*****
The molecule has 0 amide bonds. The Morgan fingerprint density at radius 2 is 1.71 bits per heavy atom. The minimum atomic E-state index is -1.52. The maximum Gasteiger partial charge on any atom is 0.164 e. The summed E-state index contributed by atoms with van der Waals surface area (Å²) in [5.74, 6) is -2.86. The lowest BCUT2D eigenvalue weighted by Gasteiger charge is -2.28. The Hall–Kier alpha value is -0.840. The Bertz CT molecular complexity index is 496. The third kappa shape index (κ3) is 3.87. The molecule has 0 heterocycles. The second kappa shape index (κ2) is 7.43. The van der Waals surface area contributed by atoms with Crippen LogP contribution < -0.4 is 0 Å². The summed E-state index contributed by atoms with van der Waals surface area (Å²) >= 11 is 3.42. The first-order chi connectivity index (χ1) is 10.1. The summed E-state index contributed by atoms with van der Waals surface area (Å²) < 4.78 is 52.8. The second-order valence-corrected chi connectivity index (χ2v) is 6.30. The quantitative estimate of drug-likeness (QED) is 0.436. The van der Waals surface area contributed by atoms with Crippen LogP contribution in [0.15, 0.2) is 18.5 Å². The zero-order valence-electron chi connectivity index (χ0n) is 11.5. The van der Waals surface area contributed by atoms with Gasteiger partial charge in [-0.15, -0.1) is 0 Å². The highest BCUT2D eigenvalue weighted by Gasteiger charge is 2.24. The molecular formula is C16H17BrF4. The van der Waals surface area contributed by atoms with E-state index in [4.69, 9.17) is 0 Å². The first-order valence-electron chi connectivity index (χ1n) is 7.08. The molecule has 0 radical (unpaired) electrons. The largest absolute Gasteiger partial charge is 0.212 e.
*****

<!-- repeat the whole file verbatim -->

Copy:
The molecule has 0 amide bonds. The Morgan fingerprint density at radius 2 is 1.71 bits per heavy atom. The minimum atomic E-state index is -1.52. The maximum Gasteiger partial charge on any atom is 0.164 e. The summed E-state index contributed by atoms with van der Waals surface area (Å²) in [5.74, 6) is -2.86. The lowest BCUT2D eigenvalue weighted by Gasteiger charge is -2.28. The Hall–Kier alpha value is -0.840. The Bertz CT molecular complexity index is 496. The third kappa shape index (κ3) is 3.87. The molecule has 0 heterocycles. The second kappa shape index (κ2) is 7.43. The van der Waals surface area contributed by atoms with Crippen LogP contribution < -0.4 is 0 Å². The summed E-state index contributed by atoms with van der Waals surface area (Å²) >= 11 is 3.42. The first-order chi connectivity index (χ1) is 10.1. The summed E-state index contributed by atoms with van der Waals surface area (Å²) < 4.78 is 52.8. The second-order valence-corrected chi connectivity index (χ2v) is 6.30. The quantitative estimate of drug-likeness (QED) is 0.436. The van der Waals surface area contributed by atoms with Crippen LogP contribution in [0.15, 0.2) is 18.5 Å². The zero-order valence-electron chi connectivity index (χ0n) is 11.5. The van der Waals surface area contributed by atoms with Gasteiger partial charge in [-0.15, -0.1) is 0 Å². The highest BCUT2D eigenvalue weighted by Gasteiger charge is 2.24. The molecular formula is C16H17BrF4. The van der Waals surface area contributed by atoms with E-state index in [4.69, 9.17) is 0 Å². The first-order valence-electron chi connectivity index (χ1n) is 7.08. The molecule has 0 radical (unpaired) electrons. The largest absolute Gasteiger partial charge is 0.212 e.